Watch Me Entertain Myself!

Sacha Guitry once said, "You can pretend to be serious, but you can't pretend to be witty." Oh yes, I'm the great pretender.
(pilot episode: 20 January 2004)

Wednesday, September 12, 2007

Queue Up For Avenue Q

Often I hesitate listening to soundtracks of stage musicals before I get to watch the production. My reason is simple: I’m hearing those songs out of context. Only when I know I don’t stand a chance of seeing such productions do I grudgingly listen to them—and only after someone gives me a very thorough backgrounder on the musical.

Thank goodness I resisted listening to Avenue Q before watching it last Saturday.

* * * * *

For me, Avenue Q’s main attraction and strength is its libretto and book. The production design is simple and the puppets are Sesame Street-simple; nothing visually gasp-inducing happens (unlike, say a helicopter landing onstage, or a chandelier crashing down on the audience).

With such “simple” settings, the real magic of this musical rests on the shoulders of its cast. They are divided in two: those who perform as human characters, and those who perform with puppets.

Rycharde Everley gives a solid performance as Brian, the jobless bum on Avenue Q. Frenchie Dy had a great singing voice and gives her all as Christmas Eve, the Korean girlfriend of Brian. For a stage musical virgin, she acquits herself excellently. Yes, there were times when I felt her performance was stiff in contrast with her co-actors onstage, and at times her faux-Korean-American accent got in the way. But just give her time, and I can see that she can do quite well in stage musicals.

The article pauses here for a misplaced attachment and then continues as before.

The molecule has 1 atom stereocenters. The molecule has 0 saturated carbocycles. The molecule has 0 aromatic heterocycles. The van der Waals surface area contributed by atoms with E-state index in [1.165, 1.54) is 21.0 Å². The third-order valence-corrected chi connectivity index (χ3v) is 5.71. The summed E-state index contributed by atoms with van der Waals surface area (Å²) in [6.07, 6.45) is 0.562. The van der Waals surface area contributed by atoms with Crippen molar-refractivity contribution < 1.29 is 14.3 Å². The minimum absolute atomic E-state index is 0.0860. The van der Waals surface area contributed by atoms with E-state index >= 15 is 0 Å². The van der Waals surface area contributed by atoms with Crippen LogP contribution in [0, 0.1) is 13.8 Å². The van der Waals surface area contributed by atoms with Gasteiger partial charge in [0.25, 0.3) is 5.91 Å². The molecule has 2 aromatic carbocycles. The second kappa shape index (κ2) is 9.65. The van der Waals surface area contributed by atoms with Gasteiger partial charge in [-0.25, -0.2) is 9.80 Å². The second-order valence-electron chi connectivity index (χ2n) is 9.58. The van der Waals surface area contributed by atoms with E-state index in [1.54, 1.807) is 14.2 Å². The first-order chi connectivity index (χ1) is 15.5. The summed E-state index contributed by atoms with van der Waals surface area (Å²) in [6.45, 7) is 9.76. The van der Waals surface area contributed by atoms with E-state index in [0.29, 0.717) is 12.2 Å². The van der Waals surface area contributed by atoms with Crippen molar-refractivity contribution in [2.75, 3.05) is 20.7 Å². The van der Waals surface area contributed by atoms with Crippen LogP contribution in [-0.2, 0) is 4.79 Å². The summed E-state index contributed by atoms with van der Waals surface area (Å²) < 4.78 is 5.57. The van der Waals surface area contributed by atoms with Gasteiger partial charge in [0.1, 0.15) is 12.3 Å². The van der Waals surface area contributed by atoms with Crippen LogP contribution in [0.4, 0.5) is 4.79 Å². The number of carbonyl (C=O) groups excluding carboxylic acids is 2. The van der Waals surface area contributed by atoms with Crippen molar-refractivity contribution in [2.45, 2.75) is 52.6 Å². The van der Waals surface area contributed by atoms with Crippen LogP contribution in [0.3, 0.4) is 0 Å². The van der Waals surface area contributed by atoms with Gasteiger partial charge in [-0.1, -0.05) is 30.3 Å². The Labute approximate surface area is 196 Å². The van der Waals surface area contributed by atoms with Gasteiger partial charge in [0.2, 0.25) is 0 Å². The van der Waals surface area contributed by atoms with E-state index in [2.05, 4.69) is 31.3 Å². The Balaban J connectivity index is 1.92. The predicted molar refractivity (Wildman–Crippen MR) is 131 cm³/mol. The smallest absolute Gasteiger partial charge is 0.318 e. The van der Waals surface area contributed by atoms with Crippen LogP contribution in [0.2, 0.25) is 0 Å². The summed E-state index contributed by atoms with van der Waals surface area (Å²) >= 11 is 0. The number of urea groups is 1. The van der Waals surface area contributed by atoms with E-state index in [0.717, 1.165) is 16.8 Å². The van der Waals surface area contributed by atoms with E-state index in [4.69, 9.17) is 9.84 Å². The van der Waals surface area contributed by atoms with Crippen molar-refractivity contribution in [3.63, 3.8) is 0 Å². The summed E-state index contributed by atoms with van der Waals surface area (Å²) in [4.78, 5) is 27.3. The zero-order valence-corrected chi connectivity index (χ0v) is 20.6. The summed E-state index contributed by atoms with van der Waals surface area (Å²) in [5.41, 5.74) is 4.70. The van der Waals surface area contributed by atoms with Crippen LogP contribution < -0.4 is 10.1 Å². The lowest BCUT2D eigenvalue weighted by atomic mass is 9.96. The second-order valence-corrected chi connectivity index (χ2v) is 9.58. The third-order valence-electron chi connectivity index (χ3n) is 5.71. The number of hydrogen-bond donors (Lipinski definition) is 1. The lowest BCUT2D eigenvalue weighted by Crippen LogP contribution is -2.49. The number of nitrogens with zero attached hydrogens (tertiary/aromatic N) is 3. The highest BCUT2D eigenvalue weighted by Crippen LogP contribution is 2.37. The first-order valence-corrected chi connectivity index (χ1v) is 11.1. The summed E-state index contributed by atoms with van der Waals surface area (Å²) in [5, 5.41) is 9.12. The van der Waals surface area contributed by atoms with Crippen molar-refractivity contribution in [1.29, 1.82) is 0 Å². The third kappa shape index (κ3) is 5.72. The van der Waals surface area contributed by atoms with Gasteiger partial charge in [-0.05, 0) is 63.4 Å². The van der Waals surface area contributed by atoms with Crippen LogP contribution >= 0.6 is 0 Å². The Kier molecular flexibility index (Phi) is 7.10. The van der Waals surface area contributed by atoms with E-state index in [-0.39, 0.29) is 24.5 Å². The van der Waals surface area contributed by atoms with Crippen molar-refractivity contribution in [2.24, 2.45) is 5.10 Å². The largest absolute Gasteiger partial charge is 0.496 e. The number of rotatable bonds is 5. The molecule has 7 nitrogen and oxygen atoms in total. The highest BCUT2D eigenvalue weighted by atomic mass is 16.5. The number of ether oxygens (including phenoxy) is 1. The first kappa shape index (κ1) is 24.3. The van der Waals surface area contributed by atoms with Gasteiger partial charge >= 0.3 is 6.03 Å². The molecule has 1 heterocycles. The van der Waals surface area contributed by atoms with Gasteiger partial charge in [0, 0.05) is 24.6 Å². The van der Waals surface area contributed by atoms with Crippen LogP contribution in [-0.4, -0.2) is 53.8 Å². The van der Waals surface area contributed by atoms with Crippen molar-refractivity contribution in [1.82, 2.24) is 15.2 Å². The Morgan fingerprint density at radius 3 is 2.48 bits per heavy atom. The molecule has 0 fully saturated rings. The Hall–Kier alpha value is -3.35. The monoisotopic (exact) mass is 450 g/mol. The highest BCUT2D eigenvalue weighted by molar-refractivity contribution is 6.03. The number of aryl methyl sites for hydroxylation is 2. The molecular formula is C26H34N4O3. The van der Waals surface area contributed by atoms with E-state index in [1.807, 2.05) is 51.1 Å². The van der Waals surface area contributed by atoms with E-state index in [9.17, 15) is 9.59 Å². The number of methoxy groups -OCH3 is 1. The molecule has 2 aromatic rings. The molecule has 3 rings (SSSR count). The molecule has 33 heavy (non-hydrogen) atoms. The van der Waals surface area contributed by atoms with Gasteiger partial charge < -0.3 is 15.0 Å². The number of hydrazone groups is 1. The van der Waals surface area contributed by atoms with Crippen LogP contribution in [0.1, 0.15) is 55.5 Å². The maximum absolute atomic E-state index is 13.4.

Aiza Seguerra’s case is a lot more interesting. She plays Gary Coleman, a real-life actor who appeared in “Diff’rent Strokes”, a very popular sitcom back in the 80s. Aiza was a stroke of casting genius: she can sing and act, and just like Gary Coleman, her career as an actress has already waned. (In fact, if it weren’t for her reinvention as a singer, one could say that Aiza, like Gary, was already a has-been.) But the challenge in playing a real-life person is that there may be members of the audience who are familiar with the real Gary Coleman. I’m one of those old enough to remember his catch-phrase: “What’chu talkin’ about, Willis?!” Thus the challenge is greater for the actor to keep the audience convinced that she is Gary Coleman. To her credit Aiza gives her best to the role; it’s just that every slight stumble with her African-American accent makes me see “Pagdating Ng Panahon” on stage. Maybe it’s me, not her.

Unlike in Sesame Street wherein the puppeteers are hidden from view, the puppeteers in Avenue Q are in full view of the audience. This is akin to Japan’s puppet theater, bunraku, wherein the puppeteers are onstage with the puppets. But the puppeteers’ exceptional skills in making the puppets “come alive” onstage eventually renders them “invisible” to the audience because all eyes are on the puppets instead of them.